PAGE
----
Údarás na Gaeltachta: total wage bill of €8.5m for 112 people

THE number of people employed in companies which were assisted by government agencies declined by 148 during the height of the boom, despite expenditure of more than €500m during the period.

According to the annual reports of Údarás na Gaeltachta, the number of jobs in companies which were in receipt of grant assistance fell from 8,183 in 1999 to 8,026 by 2007, the year before the recession began.

During the same period, Údarás spent massive amounts of taxpayers' money, expending significant sums in grant aid and building work.

It has also come under criticism for other aspects of its expenditure, which included €170,000 in overseas travel over just two years, as revealed by the Sunday Tribune in May of this year.

An analysis of its annual reports for more than 10 years shows that investment throughout the Celtic tiger years did bring jobs to the Gaeltacht but the numbers employed in Údarás-assisted companies did not change significantly.

Ironically, the latest year for which figures are available shows a small rise in the number of jobs to 8,193, as figures for part-time jobs were "aggregated into full-time equivalent figures".

Tom Fitzgerald, the head of Gaeltacht firm Bard na nGleann, said his research of the figures showed that Údarás had made "no impact" during the boom. "The bottom line for me is that over a 10-year period, when the rest of the Irish job market grew by more than 35%, Údarás was actually losing jobs in that time period," he said.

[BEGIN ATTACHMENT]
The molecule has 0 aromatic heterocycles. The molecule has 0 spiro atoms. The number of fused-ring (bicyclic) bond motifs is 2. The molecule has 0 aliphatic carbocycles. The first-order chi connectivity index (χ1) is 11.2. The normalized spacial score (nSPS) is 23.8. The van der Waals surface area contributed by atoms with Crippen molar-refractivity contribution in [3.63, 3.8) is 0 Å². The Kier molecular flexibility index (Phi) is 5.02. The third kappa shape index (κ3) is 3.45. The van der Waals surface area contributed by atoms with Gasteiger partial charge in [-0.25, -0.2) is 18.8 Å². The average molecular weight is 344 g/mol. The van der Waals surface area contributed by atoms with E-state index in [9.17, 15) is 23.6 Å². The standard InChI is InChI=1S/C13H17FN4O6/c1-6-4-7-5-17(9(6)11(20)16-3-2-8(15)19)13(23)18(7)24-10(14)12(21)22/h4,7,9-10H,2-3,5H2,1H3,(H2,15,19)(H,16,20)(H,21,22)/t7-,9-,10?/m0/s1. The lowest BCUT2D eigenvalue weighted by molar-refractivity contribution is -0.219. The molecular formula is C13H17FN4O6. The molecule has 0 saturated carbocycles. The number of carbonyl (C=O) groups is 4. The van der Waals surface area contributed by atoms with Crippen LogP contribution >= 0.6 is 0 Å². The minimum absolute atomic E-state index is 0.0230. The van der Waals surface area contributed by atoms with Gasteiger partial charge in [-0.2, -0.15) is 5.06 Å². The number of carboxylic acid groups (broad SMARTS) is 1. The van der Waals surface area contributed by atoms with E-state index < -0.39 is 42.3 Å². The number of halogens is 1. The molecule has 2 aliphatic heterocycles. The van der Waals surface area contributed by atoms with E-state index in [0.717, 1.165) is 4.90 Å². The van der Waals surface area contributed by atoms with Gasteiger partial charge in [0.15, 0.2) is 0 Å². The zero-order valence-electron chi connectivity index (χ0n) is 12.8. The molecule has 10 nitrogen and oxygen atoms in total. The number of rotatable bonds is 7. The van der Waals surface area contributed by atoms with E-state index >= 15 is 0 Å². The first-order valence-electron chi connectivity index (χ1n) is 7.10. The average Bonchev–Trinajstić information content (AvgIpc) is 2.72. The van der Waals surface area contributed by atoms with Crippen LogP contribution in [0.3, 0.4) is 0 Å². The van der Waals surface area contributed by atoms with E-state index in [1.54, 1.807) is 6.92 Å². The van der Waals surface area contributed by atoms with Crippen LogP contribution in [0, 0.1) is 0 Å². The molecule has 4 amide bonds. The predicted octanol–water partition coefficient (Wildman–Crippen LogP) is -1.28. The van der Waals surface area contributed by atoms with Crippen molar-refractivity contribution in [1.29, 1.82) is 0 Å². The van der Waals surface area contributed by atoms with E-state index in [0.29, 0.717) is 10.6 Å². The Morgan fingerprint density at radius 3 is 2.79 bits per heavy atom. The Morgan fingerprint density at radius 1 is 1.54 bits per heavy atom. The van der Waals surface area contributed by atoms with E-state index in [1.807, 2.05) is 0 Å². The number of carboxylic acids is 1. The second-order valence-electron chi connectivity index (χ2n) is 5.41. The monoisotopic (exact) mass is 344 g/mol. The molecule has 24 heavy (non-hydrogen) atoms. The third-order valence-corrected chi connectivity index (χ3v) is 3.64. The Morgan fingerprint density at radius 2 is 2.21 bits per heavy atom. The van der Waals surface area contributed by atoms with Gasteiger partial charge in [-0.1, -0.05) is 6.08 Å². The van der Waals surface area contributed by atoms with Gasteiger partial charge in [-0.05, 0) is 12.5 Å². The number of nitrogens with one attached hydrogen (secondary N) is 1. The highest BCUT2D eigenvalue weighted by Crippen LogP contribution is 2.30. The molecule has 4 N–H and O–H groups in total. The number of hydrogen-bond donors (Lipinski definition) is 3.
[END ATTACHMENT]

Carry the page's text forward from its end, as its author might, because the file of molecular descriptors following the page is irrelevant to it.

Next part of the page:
"Pure overflow from the rest of the economy would dictate that the number of jobs in the Gaeltacht would grow by 5% to 10% but obviously that did not happen.

"The problem it seems to me has been a total lack of strategy or tactical approach on how to build a Gaeltacht or regional economy.

"Their goal is to fill 800 jobs a year and oftentimes they have relied on unreliable jobs to fill those numbers with a particular push towards call centres, which were notorious for being easy-in and easy-out of the economy.

"There was a lot of money available and it did not seem to matter how much money was received; it was not making any long-term impact."

Údarás defended its performance during the Celtic tiger era by saying it had consistently met targets on job creation while conceding the Gaeltacht had at times been hit hard by a decline in manufacturing.

Average salaries at Údarás na Gaeltachta have shown a significant rise, with the average pay at the agency climbing from below €40,000 to above €70,000 in less than a decade

The body, which would benefit from its rural location and a consequent lower cost of living for employees, now pays a mean salary of €75,893 and has a total wage bill of €8.5m for just 112 people.

Údarás na Gaeltachta was the subject of sharp criticism in a report prepared by the Department of Finance for the work of An Bord Snip Nua.